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Misbehavin' Badly

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Album Review

In 2006, the Giant Steps label released something called Misbehavin Badly on V-Disc, lumping together two 1929 recordings by Fats Waller and His Buddies and four by Fats Waller and His Rhythm with all of his V-Discs (cut in 1943 in order to improve the morale of Armed Forces personnel), "That Ain't Right," the notorious blues duet with Ada Brown taken from the soundtrack of the motion picture Stormy Weather, and that cheery wartime ode to metal recycling, "Get Some Cash for Your Trash." Even if this jumbled conglomeration works in the same way that dozens of other Fats Waller compilations have, by entertaining casual listeners and maybe even tempting some of them to learn more about the man behind the piano (and Hammond organ), the title of the collection might be misconstrued, as only 13 of the 21 tracks originated on V-Discs. Certainly, with both "The Reefer Song" and "This Is So Nice It Must Be Illegal" on board, the mischief is here as promised, especially with the earlier recordings forming a mini-history of Waller's famous penchant for cutting up and raising a ruckus. Most importantly, the increased availability of these V-Discs is an encouraging development, as Waller poured all of his complex emotions into these solo performances, misbehaving but also baring his soul with utmost sincerity during his dead serious interpretations of Duke Ellington's "Solitude" and the traditional American Negro spiritual "Sometimes I Feel Like a Motherless Child."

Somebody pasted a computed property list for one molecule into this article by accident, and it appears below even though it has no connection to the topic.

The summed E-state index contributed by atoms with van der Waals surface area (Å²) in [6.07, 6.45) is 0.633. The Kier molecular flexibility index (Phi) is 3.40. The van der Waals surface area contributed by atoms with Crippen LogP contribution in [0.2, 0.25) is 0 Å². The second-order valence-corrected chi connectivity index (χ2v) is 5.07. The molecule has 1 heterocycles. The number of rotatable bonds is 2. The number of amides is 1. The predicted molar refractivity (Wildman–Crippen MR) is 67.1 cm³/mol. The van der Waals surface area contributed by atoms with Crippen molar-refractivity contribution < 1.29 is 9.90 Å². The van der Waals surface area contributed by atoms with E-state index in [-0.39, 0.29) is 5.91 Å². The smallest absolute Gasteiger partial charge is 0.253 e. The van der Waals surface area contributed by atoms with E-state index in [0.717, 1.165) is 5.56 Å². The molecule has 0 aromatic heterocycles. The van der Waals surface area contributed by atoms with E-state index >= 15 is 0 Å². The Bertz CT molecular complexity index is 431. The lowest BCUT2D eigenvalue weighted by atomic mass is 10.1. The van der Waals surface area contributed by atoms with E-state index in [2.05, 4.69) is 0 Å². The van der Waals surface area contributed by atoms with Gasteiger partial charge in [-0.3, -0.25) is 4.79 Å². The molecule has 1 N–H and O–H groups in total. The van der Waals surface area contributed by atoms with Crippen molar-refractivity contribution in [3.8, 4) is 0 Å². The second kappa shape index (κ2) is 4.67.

Biography

Born: 21 May 1904 in New York, NY

Genre: Jazz

Years Active: '20s, '30s, '40s

Not only was Fats Waller one of the greatest pianists jazz has ever known, he was also one of its most exuberantly funny entertainers -- and as so often happens, one facet tends to obscure the other. His extraordinarily light and flexible touch belied his ample physical girth; he could swing as hard as any pianist alive or dead in his classic James P. Johnson-derived stride manner, with a powerful left hand delivering the octaves and tenths in a tireless, rapid, seamless stream. Waller also pioneered...
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